Sunday, May 14, 2017

Mom's Meatballs - 100 Days of Recipes: Day 41

Mom's Meatballs ...
... or if we're being completely accurate, My Mom's Mom's Meatballs!

First, to all who are moms, and to all who have moms, Happy Mother's Day! Today I'm sharing a recipe, to be sure, but it's really more of the story behind the recipe that I love so much. In fact, even knowing I wanted to post this today, I didn't manage to actually MAKE the recipe to take pictures, so I'm sharing images of my beautiful mom with the story, and trust me you'll want to make these, they're good!


Mom has always had a great sense of style and design!
My mom was born in French Morocco - Casablanca, actually, and I've paraphrased the story of how she talked her way into working on the American Air Force Base when she was still quite young, and how she was constantly woo-ed by all the fly boys, and she met both my father and my future step-father there (just wait for the book!).

Working at the Air Force Base
While she was dating my father, she would bring him home to her family (parents, 3 brothers, 6 sisters - not intimidating at all!) and one of his favorite meals there was my grandmother's recipe for spaghetti and meatballs.

Wedding in Morocco with my mom's immediate family - quite a good looking crowd!

So big flash forward, my parents married - three times, to be exact, for families and country, but that's another chapter in the book! My mom arrives to the US, and having never cooked for a household, is working to 'set up house' while also learning English and all the very different American customs. She really wanted to make her mom's spaghetti with meatballs for my dad, so she did what many young housewives do - she called her mom! She brought some of the spices of her family kitchen with her, which was a good thing as the seasonings in this recipe weren't as easy to get in a grocery store in the early 1950's as they are today. She made the meatballs and a nice batch of tomato sauce, but couldn't remember what exactly to do with the dry spaghetti. It was also no small feat to call Morocco in the early 1950's, so she had to figure this out on her own. She knew they ended up in the sauce, so she figured, why not just cook them in the sauce? So into her beautiful pot of tomato sauce and meatballs went the dry spaghetti.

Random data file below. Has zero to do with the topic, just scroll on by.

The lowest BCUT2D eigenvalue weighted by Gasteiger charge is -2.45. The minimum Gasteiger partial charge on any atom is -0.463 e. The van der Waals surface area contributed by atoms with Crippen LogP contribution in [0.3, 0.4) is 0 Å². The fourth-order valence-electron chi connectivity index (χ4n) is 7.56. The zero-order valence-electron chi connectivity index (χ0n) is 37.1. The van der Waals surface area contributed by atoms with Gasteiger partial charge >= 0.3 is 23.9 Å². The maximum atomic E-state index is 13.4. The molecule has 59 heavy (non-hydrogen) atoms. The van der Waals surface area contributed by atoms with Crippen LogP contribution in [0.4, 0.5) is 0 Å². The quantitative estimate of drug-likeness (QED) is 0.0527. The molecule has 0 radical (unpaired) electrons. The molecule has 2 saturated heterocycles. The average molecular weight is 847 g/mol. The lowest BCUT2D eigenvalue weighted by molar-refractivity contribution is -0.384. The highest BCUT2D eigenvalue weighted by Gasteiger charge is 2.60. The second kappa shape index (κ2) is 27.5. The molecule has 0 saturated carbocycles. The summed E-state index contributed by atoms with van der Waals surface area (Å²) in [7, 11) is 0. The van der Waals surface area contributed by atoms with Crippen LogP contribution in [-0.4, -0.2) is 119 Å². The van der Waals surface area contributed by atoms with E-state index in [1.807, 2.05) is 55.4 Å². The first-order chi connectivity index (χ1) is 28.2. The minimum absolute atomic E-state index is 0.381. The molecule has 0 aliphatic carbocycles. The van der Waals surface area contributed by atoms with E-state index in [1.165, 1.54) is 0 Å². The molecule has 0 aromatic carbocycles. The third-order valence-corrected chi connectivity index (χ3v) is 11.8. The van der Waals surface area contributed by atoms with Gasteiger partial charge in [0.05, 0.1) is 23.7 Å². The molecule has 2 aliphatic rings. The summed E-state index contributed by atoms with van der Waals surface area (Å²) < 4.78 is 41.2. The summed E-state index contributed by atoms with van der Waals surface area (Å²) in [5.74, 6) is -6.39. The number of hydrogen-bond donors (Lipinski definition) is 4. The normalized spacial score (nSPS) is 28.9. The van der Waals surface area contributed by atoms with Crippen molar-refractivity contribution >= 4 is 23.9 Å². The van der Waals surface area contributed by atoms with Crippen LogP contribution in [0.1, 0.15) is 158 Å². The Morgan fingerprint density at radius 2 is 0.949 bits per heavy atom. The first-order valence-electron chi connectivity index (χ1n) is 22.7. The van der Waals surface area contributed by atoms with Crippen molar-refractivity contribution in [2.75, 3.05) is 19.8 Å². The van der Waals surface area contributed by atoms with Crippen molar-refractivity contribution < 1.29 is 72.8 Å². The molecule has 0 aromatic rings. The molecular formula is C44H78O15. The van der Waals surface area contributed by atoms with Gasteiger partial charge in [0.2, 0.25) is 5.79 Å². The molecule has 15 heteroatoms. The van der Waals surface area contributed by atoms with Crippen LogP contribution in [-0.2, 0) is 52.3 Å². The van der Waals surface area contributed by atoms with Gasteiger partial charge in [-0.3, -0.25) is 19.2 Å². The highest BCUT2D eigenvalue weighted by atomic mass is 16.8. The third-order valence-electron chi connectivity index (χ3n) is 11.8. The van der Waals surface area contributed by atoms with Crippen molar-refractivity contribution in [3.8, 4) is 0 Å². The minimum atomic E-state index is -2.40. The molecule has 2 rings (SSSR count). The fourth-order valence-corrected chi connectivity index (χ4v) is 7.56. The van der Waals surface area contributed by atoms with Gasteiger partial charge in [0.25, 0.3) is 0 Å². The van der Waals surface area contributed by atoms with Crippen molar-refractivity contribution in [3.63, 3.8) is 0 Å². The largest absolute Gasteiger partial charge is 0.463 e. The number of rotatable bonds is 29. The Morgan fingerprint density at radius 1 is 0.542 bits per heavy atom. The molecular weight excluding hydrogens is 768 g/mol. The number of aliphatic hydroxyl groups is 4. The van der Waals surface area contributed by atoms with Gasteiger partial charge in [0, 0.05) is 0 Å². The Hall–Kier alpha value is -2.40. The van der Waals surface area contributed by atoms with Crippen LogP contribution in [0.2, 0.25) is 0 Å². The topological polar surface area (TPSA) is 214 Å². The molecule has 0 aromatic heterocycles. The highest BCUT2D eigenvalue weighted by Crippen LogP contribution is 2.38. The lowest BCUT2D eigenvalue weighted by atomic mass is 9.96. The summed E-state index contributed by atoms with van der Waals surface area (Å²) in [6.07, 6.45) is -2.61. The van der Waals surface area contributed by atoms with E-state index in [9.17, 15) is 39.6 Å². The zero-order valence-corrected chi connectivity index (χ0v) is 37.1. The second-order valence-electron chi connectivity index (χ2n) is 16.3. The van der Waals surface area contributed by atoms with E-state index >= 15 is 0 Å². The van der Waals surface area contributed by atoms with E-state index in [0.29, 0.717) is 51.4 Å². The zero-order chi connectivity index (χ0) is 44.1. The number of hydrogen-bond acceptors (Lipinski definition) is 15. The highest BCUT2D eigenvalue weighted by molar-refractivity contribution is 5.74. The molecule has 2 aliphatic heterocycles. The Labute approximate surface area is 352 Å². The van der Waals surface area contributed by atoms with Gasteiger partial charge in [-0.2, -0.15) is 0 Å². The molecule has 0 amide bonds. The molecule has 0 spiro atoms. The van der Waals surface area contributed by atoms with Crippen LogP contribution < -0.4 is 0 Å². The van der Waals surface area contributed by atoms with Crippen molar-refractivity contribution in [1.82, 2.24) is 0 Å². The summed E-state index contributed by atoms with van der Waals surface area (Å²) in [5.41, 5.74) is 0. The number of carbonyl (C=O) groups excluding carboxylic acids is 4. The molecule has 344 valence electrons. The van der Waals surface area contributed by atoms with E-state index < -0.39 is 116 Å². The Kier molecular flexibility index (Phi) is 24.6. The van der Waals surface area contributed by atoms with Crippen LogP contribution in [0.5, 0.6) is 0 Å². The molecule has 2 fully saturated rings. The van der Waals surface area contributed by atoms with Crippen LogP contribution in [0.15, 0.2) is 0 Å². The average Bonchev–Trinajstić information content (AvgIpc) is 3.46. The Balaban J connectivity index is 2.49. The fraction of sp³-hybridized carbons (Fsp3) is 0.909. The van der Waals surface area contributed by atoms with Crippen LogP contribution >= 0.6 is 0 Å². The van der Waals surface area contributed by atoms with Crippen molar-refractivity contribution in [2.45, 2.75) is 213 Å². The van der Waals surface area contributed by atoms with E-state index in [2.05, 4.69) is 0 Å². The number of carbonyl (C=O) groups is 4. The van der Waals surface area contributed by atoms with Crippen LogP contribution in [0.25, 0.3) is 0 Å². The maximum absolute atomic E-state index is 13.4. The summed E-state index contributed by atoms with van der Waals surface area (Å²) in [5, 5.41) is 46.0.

I'll pause here to say that even if I were making this recipe in time to photograph for this post, I wouldn't go as far as a full recreation, because what she ended up with was a nice, big pot of gloppy spaghetti, having sucked up a good bit of the sauce but turning it into more of a stringy, chunky tomato dumpling/sauce. Happy ending of course, because my dad, being the good new husband, happily ate the meatballs!

A long story to say that foods cooked with love, even when they turn into gloppy messes, can be successful, because it's the love that comes out in the end. And if you have these meatballs, that helps, too.

Mom's Meatballs

(another note to say that these measurements are my approximate guesses, as recipes like this come with general instructions of "you need some ...." because of course you've made this enough times to know how much of each you need! As with anything in life, spice to your own tastes, but maybe use a little more than you think is right, and see what happens!)

1 lb. ground beef
2 cloves garlic, crushed and finely chopped
1/2 tsp. salt
1/2 tsp. fresh ground pepper
1 TBSP fresh parsley, chopped
1/2 tsp. cumin
1/2 tsp. coriander
1/2 tsp. paprika
1 small onion, grated, with juices squeezed out*
1 small potato, grated, with juices squeezed out*
1 carrot, grated, with juices squeezed out*
1 green pepper, grated, with juices squeeze out*
1 egg
1 piece of day old bread, soaked in water or milk, with excess liquid squeezed out

*you can pulse these veggies in the food processor, then squeeze the juices out together (save them for a soup stock!!).

Put all the prepared ingredients into the food processor and pulse/blend until well incorporated. You can do this by hand, but get your hands in there and make sure everything is evenly distributed.

Roll balls into sizes just larger than a quarter. Heat some oil in a fry pan, and brown them on all sides before transferring them to your sauce pot to continue and finish cooking.

Not doing the sauce recipe here - just add this to your favorite!

My beautiful mama.
Happy Mother's Day to all, but with extra love to my incredible mom, who continues to stir love into everything she does!

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